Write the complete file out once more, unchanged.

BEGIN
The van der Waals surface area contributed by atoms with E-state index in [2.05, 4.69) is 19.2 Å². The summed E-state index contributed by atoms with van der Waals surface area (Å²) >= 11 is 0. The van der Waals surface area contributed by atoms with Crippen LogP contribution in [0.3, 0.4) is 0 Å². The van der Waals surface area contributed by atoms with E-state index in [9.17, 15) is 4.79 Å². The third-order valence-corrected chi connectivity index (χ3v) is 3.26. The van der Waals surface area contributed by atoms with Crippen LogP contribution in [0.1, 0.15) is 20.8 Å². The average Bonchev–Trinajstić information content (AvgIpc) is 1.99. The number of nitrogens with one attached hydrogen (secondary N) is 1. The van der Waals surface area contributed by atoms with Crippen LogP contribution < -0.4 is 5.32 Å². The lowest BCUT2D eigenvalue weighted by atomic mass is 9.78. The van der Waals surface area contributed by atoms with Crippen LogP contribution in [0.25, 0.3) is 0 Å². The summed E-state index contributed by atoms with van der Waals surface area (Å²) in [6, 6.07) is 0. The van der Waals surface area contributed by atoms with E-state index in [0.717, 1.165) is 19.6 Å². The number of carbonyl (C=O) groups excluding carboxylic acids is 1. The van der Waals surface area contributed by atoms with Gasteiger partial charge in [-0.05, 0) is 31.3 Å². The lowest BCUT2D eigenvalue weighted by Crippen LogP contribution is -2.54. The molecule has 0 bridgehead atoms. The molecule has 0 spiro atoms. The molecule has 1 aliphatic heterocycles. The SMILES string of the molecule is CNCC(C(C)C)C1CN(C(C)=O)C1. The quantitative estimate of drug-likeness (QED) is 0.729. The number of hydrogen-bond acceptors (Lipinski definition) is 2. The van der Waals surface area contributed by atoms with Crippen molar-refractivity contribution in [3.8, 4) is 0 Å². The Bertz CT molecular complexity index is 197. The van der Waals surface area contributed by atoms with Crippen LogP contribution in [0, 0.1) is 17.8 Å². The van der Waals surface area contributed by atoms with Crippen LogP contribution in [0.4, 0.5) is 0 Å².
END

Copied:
The van der Waals surface area contributed by atoms with E-state index in [2.05, 4.69) is 19.2 Å². The summed E-state index contributed by atoms with van der Waals surface area (Å²) >= 11 is 0. The van der Waals surface area contributed by atoms with Crippen LogP contribution in [0.3, 0.4) is 0 Å². The van der Waals surface area contributed by atoms with E-state index in [9.17, 15) is 4.79 Å². The third-order valence-corrected chi connectivity index (χ3v) is 3.26. The van der Waals surface area contributed by atoms with Crippen LogP contribution in [0.1, 0.15) is 20.8 Å². The average Bonchev–Trinajstić information content (AvgIpc) is 1.99. The number of nitrogens with one attached hydrogen (secondary N) is 1. The van der Waals surface area contributed by atoms with Crippen LogP contribution < -0.4 is 5.32 Å². The lowest BCUT2D eigenvalue weighted by atomic mass is 9.78. The van der Waals surface area contributed by atoms with Crippen LogP contribution in [0.25, 0.3) is 0 Å². The summed E-state index contributed by atoms with van der Waals surface area (Å²) in [6, 6.07) is 0. The van der Waals surface area contributed by atoms with E-state index in [0.717, 1.165) is 19.6 Å². The number of carbonyl (C=O) groups excluding carboxylic acids is 1. The van der Waals surface area contributed by atoms with Gasteiger partial charge in [-0.05, 0) is 31.3 Å². The lowest BCUT2D eigenvalue weighted by Crippen LogP contribution is -2.54. The molecule has 0 bridgehead atoms. The molecule has 0 spiro atoms. The molecule has 1 aliphatic heterocycles. The SMILES string of the molecule is CNCC(C(C)C)C1CN(C(C)=O)C1. The quantitative estimate of drug-likeness (QED) is 0.729. The number of hydrogen-bond acceptors (Lipinski definition) is 2. The van der Waals surface area contributed by atoms with Crippen molar-refractivity contribution in [3.8, 4) is 0 Å². The Bertz CT molecular complexity index is 197. The van der Waals surface area contributed by atoms with Crippen LogP contribution in [0, 0.1) is 17.8 Å². The van der Waals surface area contributed by atoms with Crippen LogP contribution in [0.4, 0.5) is 0 Å².